3D Printed Models for Teaching Orbital Anatomy, Anomalies and Fractures


Purpose: The aim of this study was to determine the efficacy of using 3D printing models in the learning process of orbital anatomy and pathology by ophthalmology residents.

Methods: A quasi-experimental study was performed with 24 residents of ophthalmology at Mashhad University of Medical Sciences. Each stratum was randomized into two groups. The educational booklets were distributed, and various forms of orbital 3D models were printed from orbital computed tomography (CT) scans. Knowledge enhancement on the topics was measured by comparing pretest and posttest scores.

Results: Thirteen residents who were trained using traditional methods were deemed the control group; while 11 residents who were trained using the 3D printed models were classed as the intervention group. The control group was younger than the intervention group (P = 0.047). The results showed that there was a statistically significant difference in the total posttest scores between the two groups. Based on the repeated measures of the analysis of variance (ANOVA), score variables were significant between the two groups (P = 0.008). Interestingly, the use of the 3D educational model was more effective and statistically significant with the year one residents as compared to the year two residents (P = 0.002).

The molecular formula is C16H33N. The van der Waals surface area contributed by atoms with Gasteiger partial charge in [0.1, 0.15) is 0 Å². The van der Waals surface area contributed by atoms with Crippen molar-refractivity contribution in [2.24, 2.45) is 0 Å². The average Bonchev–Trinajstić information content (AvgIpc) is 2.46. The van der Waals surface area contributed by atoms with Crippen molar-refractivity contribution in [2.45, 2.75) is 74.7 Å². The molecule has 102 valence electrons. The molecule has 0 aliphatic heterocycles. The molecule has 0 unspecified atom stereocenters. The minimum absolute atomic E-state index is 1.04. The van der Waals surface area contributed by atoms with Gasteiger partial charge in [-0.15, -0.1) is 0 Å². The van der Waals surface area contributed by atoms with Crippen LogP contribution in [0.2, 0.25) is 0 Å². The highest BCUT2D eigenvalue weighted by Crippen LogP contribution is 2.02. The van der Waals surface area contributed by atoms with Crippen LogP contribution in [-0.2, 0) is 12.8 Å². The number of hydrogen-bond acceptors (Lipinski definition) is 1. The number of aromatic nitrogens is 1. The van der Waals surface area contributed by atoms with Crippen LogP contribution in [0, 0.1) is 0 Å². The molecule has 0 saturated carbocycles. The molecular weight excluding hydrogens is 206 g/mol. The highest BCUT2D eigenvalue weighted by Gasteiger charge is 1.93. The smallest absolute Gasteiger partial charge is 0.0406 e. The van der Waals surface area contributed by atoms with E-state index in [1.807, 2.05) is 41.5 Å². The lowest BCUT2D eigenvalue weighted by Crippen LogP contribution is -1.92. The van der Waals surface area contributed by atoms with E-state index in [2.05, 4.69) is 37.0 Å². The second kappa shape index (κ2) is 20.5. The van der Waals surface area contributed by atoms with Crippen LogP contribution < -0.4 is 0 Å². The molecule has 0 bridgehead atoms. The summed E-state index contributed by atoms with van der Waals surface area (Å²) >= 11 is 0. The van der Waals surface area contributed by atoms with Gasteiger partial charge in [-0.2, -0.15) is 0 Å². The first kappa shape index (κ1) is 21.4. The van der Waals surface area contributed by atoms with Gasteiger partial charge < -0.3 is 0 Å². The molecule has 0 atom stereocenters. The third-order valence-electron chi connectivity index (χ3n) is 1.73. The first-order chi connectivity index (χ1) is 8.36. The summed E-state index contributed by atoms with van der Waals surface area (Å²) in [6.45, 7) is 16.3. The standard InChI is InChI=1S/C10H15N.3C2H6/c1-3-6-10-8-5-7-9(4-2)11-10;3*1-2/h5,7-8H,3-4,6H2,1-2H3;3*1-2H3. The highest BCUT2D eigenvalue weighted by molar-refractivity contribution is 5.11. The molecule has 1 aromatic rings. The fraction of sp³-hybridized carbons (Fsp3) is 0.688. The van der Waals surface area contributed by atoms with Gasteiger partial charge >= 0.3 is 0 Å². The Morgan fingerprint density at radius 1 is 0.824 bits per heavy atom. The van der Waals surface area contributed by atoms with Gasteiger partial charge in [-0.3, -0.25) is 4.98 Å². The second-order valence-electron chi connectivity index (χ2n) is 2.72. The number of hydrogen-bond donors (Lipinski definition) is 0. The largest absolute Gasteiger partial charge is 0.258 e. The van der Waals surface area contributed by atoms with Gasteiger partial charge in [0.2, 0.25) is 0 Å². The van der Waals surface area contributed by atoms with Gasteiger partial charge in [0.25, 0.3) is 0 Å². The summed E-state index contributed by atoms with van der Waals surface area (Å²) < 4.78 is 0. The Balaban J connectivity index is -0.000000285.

Conclusion: This study is the first one in Iran quantifying the effects of learning using 3D printed models in medical education. In fact, 3D modeling training is seemingly effective in teaching ophthalmic residents. As residents have never encountered such technology before, their experience using 3D models proved to be satisfactory and had a surprising positive effect on the learning process through visual training.


3D Printed Models, Learning, Ophthalmology Residents, Orbit

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